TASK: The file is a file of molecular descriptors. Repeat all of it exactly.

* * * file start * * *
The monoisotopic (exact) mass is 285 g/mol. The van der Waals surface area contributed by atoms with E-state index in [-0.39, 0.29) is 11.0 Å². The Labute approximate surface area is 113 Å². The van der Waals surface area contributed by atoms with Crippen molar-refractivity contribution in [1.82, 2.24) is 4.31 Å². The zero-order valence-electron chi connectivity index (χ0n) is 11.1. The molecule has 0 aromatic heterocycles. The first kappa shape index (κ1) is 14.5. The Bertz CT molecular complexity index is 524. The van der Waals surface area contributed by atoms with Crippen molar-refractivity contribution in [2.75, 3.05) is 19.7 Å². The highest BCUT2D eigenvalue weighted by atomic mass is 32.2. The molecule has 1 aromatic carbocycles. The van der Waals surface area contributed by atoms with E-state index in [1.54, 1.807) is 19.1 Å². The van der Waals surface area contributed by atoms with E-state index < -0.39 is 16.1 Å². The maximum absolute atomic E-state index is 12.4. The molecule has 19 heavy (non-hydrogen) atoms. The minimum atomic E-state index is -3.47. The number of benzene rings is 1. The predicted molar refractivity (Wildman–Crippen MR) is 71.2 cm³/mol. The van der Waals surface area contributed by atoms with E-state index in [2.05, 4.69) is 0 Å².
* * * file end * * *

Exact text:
The monoisotopic (exact) mass is 285 g/mol. The van der Waals surface area contributed by atoms with E-state index in [-0.39, 0.29) is 11.0 Å². The Labute approximate surface area is 113 Å². The van der Waals surface area contributed by atoms with Crippen molar-refractivity contribution in [1.82, 2.24) is 4.31 Å². The zero-order valence-electron chi connectivity index (χ0n) is 11.1. The molecule has 0 aromatic heterocycles. The first kappa shape index (κ1) is 14.5. The Bertz CT molecular complexity index is 524. The van der Waals surface area contributed by atoms with Crippen molar-refractivity contribution in [2.75, 3.05) is 19.7 Å². The highest BCUT2D eigenvalue weighted by atomic mass is 32.2. The molecule has 1 aromatic carbocycles. The van der Waals surface area contributed by atoms with E-state index in [1.54, 1.807) is 19.1 Å². The van der Waals surface area contributed by atoms with E-state index < -0.39 is 16.1 Å². The maximum absolute atomic E-state index is 12.4. The molecule has 19 heavy (non-hydrogen) atoms. The minimum atomic E-state index is -3.47. The number of benzene rings is 1. The predicted molar refractivity (Wildman–Crippen MR) is 71.2 cm³/mol. The van der Waals surface area contributed by atoms with E-state index in [2.05, 4.69) is 0 Å².